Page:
MILWAUKEE -- We're told to love our neighbor, but what can you do if your neighbor is making your street unsafe?
In a Milwaukee neighborhood, when the bars close -- the party started.
FOX6's undercover cameras captured cars parking on 27th Street near Capitol Drive and people walking to the back of one property. The house looked dark, but neighbors say it was open for business.
FOX6 cameras capture people heading to a property where Daron Maye was the tenant.
A neighbor who asked to not be identified said the crowds came seven nights a week and stayed for hours.
"It's a catastrophe waiting to happen, a disaster waiting to happen and it will happen," the neighbor said. "You're awakened by all this noise."
The neighbor told FOX6's Contact 6 it all started earlier this year after 54-year-old Daron Maye moved in.
Police knew him well from responding to frequent calls in the middle of the night to his property.
"It's somewhere around in excess of fifty calls for service since April of this year," revealed Milwaukee Police
Captain Timothy Heier.
Records obtained by Contact 6 revealed neighbors have called the police to report fights, shots fired, loud music, illegal parking and the operation of an illegal tavern.
Body camera footage released to Contact 6 showed officers approaching the home and asking about loud music only to have the door closed on them.
Police cameras capture officers at Maye's former resident on 37th Street.
"Alright, we'll be back," an officer was heard saying on the recording.
In September, the City of Milwaukee officially declared the house a chronic nuisance.
When Contact 6's Jenna Sachs attempted to talk to Maye about the issue, he rushed inside his home. Later, Maye drove a car in reverse down the street and turned in an alley to avoid running into Sachs.
Assistant Attorney for the City of Milwaukee Nick DeSiato says the citations against Maye go back eight years.
Contact 6's Jenna Sachs interviews Assistant Attorney for the City of Milwaukee Nick DeSiato.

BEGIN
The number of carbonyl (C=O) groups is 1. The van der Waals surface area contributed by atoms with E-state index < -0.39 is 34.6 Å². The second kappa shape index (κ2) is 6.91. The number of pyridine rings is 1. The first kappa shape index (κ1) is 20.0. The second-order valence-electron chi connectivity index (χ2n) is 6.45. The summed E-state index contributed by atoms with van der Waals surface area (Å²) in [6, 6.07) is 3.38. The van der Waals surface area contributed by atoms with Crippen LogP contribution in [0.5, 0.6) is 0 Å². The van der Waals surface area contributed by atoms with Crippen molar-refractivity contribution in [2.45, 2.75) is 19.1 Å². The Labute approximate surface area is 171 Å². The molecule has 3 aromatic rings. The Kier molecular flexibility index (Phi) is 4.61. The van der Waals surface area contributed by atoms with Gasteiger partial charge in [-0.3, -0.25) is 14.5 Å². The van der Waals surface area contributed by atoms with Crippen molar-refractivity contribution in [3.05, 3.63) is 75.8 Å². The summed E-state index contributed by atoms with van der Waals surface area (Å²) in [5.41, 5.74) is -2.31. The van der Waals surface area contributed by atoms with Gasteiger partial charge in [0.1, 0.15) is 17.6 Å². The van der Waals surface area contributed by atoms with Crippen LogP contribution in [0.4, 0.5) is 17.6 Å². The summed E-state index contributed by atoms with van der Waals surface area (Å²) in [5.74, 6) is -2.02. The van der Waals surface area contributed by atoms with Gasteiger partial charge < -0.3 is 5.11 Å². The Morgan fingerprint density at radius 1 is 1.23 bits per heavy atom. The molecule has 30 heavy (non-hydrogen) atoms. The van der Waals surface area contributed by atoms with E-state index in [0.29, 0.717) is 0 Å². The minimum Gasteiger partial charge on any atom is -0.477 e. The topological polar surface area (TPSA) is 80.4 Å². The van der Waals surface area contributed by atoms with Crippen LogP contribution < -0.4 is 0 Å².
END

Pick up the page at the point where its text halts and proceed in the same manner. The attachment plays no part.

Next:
"Those are related to after-set activity, which is really operating an unlicensed tavern at your house," DeSiato said. "It's somebody that frankly doesn't give a damn about following the rules."
Turns out, Maye's parties didn't start on 27th Street. Police surveillance video released to Contact 6 shows people going in and out of his old home on 37th Street.
The City of Milwaukee sued Maye twice for nuisance behavior at that location after neighbors reported not just parties, but bullets hitting their cars and home.
Police surveillance shows people outside Daron Maye's former property on 37th Street.
"There was a double homicide at the previous location," DeSiato said.
DeSiato says back then Maye ignored the order to limit the number of people inside his house.
"It got so bad he was using a ladder to sneak people in through the back window," DeSiato said.
Maye was sentenced to 60 days in jail for contempt and his house shut down, but Maye owned that property.
He was only the tenant at the house on 27th Street.
Maye's landlord told Contact 6 he tried to kick him out.
"I told him he needs to move out," explained Maye's landlord Ernesto Martinez. "He's been paying his rent and everything. So, the only way I could kick him out is by giving him a 28-day notice."
More than a month after giving Maye notice, Martinez filed for an eviction. The motivation for filing the eviction, in part, was the cost to Martinez to have Maye living in his property. Martinez was billed for the cost of the police response to the home. Maye wasn't cited for anything at that address because he was just the tenant.
Neighbors say closing time should have come months ago.
Moving truck outside the property on 27th Street.
"I'm sick of it. The neighbors are sick of it," one neighbor said.
Last week a FOX6 camera captured a moving truck outside the home, it appeared Maye was moving out. A neighbor confirmed with Contact 6 that she believes he no longer lives there.
Maye appeared in court for his eviction hearing even though he appeared to move out before the hearing date. Martinez was not there for the hearing and the case was dismissed.
If you have a nuisance neighbor, you can report any nuisance activity to the police non-emergency numbers. It's important to write down when you called, the dispatcher you spoke with and what you reported. If possible and safe, take pictures of the problems. In addition, you can contact your local alderman, the District Attorney's Office and the Department of Neighborhood Services.
Maye's neighbors did all that and the City of Milwaukee says that was helping them build a case, but you have to be patient.